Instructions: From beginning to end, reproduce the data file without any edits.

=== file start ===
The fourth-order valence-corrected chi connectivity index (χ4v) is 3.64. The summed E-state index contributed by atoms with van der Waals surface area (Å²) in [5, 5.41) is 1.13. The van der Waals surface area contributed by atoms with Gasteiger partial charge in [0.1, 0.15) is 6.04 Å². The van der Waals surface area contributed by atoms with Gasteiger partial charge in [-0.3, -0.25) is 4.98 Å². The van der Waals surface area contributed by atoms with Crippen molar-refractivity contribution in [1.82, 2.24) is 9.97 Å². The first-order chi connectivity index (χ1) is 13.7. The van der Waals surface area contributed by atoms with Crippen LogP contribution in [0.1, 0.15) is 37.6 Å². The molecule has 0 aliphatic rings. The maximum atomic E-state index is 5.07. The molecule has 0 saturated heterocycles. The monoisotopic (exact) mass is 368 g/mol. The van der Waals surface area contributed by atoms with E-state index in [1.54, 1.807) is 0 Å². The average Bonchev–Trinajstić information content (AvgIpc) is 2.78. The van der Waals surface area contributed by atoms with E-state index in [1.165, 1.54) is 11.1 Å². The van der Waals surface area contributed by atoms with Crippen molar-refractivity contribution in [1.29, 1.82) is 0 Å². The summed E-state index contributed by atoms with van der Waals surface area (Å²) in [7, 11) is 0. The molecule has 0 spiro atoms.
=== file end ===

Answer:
The fourth-order valence-corrected chi connectivity index (χ4v) is 3.64. The summed E-state index contributed by atoms with van der Waals surface area (Å²) in [5, 5.41) is 1.13. The van der Waals surface area contributed by atoms with Gasteiger partial charge in [0.1, 0.15) is 6.04 Å². The van der Waals surface area contributed by atoms with Gasteiger partial charge in [-0.3, -0.25) is 4.98 Å². The van der Waals surface area contributed by atoms with Crippen molar-refractivity contribution in [1.82, 2.24) is 9.97 Å². The first-order chi connectivity index (χ1) is 13.7. The van der Waals surface area contributed by atoms with Crippen LogP contribution in [0.1, 0.15) is 37.6 Å². The molecule has 0 aliphatic rings. The maximum atomic E-state index is 5.07. The molecule has 0 saturated heterocycles. The monoisotopic (exact) mass is 368 g/mol. The van der Waals surface area contributed by atoms with E-state index in [1.54, 1.807) is 0 Å². The average Bonchev–Trinajstić information content (AvgIpc) is 2.78. The van der Waals surface area contributed by atoms with E-state index in [1.165, 1.54) is 11.1 Å². The van der Waals surface area contributed by atoms with Crippen molar-refractivity contribution in [1.29, 1.82) is 0 Å². The summed E-state index contributed by atoms with van der Waals surface area (Å²) in [7, 11) is 0. The molecule has 0 spiro atoms.